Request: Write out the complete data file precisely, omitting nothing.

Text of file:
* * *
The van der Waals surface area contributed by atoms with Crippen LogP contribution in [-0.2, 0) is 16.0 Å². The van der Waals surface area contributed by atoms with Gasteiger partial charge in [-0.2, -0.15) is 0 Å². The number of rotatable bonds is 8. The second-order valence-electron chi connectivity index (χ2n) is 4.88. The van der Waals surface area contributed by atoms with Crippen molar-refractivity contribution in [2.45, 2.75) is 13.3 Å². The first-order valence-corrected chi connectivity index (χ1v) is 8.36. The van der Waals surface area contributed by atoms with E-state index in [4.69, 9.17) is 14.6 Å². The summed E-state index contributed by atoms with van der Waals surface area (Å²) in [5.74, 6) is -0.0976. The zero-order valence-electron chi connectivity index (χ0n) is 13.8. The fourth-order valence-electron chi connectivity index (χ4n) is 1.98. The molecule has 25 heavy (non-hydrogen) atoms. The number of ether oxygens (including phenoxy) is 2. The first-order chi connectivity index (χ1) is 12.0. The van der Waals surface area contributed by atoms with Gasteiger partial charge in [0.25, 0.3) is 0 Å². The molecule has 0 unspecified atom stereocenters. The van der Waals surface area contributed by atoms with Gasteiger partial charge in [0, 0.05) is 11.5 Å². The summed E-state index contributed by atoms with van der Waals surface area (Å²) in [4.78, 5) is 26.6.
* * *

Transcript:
The van der Waals surface area contributed by atoms with Crippen LogP contribution in [-0.2, 0) is 16.0 Å². The van der Waals surface area contributed by atoms with Gasteiger partial charge in [-0.2, -0.15) is 0 Å². The number of rotatable bonds is 8. The second-order valence-electron chi connectivity index (χ2n) is 4.88. The van der Waals surface area contributed by atoms with Crippen molar-refractivity contribution in [2.45, 2.75) is 13.3 Å². The first-order valence-corrected chi connectivity index (χ1v) is 8.36. The van der Waals surface area contributed by atoms with E-state index in [4.69, 9.17) is 14.6 Å². The summed E-state index contributed by atoms with van der Waals surface area (Å²) in [5.74, 6) is -0.0976. The zero-order valence-electron chi connectivity index (χ0n) is 13.8. The fourth-order valence-electron chi connectivity index (χ4n) is 1.98. The molecule has 25 heavy (non-hydrogen) atoms. The number of ether oxygens (including phenoxy) is 2. The first-order chi connectivity index (χ1) is 12.0. The van der Waals surface area contributed by atoms with Gasteiger partial charge in [0.25, 0.3) is 0 Å². The molecule has 0 unspecified atom stereocenters. The van der Waals surface area contributed by atoms with Gasteiger partial charge in [0, 0.05) is 11.5 Å². The summed E-state index contributed by atoms with van der Waals surface area (Å²) in [4.78, 5) is 26.6.